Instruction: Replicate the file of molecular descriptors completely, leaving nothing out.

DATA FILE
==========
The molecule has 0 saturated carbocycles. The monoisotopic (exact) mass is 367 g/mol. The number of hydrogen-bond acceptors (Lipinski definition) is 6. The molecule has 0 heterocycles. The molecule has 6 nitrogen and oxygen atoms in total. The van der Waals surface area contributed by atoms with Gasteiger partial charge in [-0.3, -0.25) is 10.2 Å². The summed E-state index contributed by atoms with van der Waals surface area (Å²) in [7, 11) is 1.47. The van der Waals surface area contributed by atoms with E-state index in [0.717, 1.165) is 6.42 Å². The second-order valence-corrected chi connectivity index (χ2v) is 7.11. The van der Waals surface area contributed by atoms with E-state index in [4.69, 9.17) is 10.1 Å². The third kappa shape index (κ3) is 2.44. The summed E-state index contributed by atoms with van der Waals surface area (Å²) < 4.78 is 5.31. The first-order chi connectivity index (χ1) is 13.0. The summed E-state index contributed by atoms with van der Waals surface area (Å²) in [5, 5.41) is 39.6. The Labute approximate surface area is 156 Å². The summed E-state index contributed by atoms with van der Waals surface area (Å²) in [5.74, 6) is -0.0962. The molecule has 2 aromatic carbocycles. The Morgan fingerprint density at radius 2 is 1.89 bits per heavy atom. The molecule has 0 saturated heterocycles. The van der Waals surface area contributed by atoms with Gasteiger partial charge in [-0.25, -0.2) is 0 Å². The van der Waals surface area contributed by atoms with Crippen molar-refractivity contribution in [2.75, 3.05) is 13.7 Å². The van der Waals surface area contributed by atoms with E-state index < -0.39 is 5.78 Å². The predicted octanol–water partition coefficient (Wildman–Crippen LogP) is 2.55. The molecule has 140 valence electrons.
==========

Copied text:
The molecule has 0 saturated carbocycles. The monoisotopic (exact) mass is 367 g/mol. The number of hydrogen-bond acceptors (Lipinski definition) is 6. The molecule has 0 heterocycles. The molecule has 6 nitrogen and oxygen atoms in total. The van der Waals surface area contributed by atoms with Gasteiger partial charge in [-0.3, -0.25) is 10.2 Å². The summed E-state index contributed by atoms with van der Waals surface area (Å²) in [7, 11) is 1.47. The van der Waals surface area contributed by atoms with E-state index in [0.717, 1.165) is 6.42 Å². The second-order valence-corrected chi connectivity index (χ2v) is 7.11. The van der Waals surface area contributed by atoms with E-state index in [4.69, 9.17) is 10.1 Å². The third kappa shape index (κ3) is 2.44. The summed E-state index contributed by atoms with van der Waals surface area (Å²) < 4.78 is 5.31. The first-order chi connectivity index (χ1) is 13.0. The summed E-state index contributed by atoms with van der Waals surface area (Å²) in [5, 5.41) is 39.6. The Labute approximate surface area is 156 Å². The summed E-state index contributed by atoms with van der Waals surface area (Å²) in [5.74, 6) is -0.0962. The molecule has 2 aromatic carbocycles. The Morgan fingerprint density at radius 2 is 1.89 bits per heavy atom. The molecule has 0 saturated heterocycles. The van der Waals surface area contributed by atoms with Gasteiger partial charge in [-0.25, -0.2) is 0 Å². The van der Waals surface area contributed by atoms with Crippen molar-refractivity contribution in [2.75, 3.05) is 13.7 Å². The van der Waals surface area contributed by atoms with E-state index < -0.39 is 5.78 Å². The predicted octanol–water partition coefficient (Wildman–Crippen LogP) is 2.55. The molecule has 140 valence electrons.